- February 4, 2021
- Bill Tolson|
- Data Privacy|
- Regulatory Compliance|
- Information Security|
- Information Technology|
Social media platforms have proliferated as a direct method for companies to connect with their customers. However, in the last several years, businesses have been forced to collect and make available social media content for both eDiscovery and regulatory compliance.
The financial services industry has increasingly made use of social media platforms. However, FINRA, the SEC and the CFTC have all created rules for communicating with their clients, including now social media. In fact FINRA issued regulatory notice 10-06 in January of 2010 stating that “Every firm that intends to communicate, or permits its associated persons to communicate, through social media sites must first ensure that it can retain records of those communications.” They followed up with further clarification issuing notice 11-39, Social Media Websites and the Use of Personal devices for Business Communications.
SEC Rule 17a-4(b) requires broker-dealers to preserve targeted records for a period of not less than three years, the first two in an easily accessible place. Among these records, are “originals of all communications received and copies of all communications sent (and any approvals thereof) by the member, broker or dealer (including inter-office memoranda and communications) relating to its business as such.” Also, FINRA, the SEC and CFTC have all stated that “electronic communications” are not limited to email but now include social media content as well.
The reasoning behind these communication retention requirements are so the regulatory agencies can conduct effective examinations of broker-dealers business practices. These records retention requirements are also discoverable under specific rules as part of the arbitration procedure when broker-dealer clients believe they have been wronged.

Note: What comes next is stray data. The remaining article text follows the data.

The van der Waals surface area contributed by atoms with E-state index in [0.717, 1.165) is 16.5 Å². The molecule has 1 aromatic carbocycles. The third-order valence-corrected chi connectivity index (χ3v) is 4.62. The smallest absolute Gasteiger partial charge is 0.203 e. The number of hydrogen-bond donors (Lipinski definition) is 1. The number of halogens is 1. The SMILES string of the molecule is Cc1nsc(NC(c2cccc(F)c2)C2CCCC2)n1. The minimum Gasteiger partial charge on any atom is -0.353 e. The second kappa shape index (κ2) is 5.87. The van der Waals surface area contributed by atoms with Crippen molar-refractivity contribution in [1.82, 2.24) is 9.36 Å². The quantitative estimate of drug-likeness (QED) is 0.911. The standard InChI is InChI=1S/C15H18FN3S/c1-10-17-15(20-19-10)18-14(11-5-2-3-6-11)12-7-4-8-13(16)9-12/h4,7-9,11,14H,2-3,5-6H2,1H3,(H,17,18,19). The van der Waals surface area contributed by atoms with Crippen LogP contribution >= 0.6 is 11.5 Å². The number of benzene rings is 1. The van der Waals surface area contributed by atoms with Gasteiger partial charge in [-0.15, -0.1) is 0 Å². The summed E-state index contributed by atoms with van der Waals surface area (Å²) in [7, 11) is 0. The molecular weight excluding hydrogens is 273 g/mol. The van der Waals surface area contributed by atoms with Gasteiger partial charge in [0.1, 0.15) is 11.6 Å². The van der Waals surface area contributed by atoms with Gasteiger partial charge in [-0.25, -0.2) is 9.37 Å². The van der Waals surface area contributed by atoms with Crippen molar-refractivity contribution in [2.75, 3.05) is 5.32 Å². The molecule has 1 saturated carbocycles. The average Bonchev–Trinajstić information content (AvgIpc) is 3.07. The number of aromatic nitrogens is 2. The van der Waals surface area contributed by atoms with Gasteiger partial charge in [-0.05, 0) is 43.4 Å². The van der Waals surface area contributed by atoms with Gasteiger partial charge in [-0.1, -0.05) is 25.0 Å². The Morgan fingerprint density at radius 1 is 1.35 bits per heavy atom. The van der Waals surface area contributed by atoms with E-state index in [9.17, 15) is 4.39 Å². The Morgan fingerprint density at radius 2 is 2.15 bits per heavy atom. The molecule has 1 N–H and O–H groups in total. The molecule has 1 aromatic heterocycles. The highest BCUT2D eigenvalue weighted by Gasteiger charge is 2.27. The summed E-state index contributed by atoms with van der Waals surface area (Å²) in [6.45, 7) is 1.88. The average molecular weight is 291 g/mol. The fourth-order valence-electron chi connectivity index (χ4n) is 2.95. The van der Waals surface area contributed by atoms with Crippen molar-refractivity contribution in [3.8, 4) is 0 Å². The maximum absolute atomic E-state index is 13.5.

Over the years, new social media platforms have been appeared at an accelerating rate. Social media and related platforms now encompass instant messaging, blogs, team collaboration tools, VoIP applications like Skype, enterprise social platforms such as Jive and Yammer, and applications most identified as public social platforms - LinkedIn, Facebook, Twitter, Instagram, and YouTube.
Public social platforms are especially difficult for financial services companies to monitor and control. Employees can access and utilize these platforms as individuals outside of the enterprise. Because of that, companies don’t have a process to proactively manage the content their employees post and share. Instead they, and the regulatory agencies, can monitor specific employee social media activity after the fact and bring disciplinary action if company, industry, or regulatory rules are broken such as fines, loss of job, and forfeiture of professional licenses.
Newer technologies can automate the monitoring and capture of employee social media activity and alert the company to prohibited actions such as releasing confidential information, trafficking in insider information, or promising clients specific return rates. Financial services employees and companies can be fined or even shut down if prohibited employee actions on social media are deliberately ignored. Its best to steer clear of any business related social media activity without direct corporate approval.
Section 17(a)(1) of the Securities Exchange Act of 1934 or “SEA” requires registered broker-dealers to make, keep, furnish, and disseminate records and reports prescribed by the SEC. The SEC books and records rules applicable to broker-dealers include SEC Rules 17a-3 and 17a-4 which specify minimum requirements with respect to the records that broker-dealers create, how long those records and other documents relating to a broker-dealer’s business must be kept, and in what format they may be kept, for example in an immutable format. The SEC requires that broker-dealers create and maintain certain records so that, among other things, the SEC, self-regulatory organizations, and state securities regulators may conduct effective examinations of broker-dealer activities.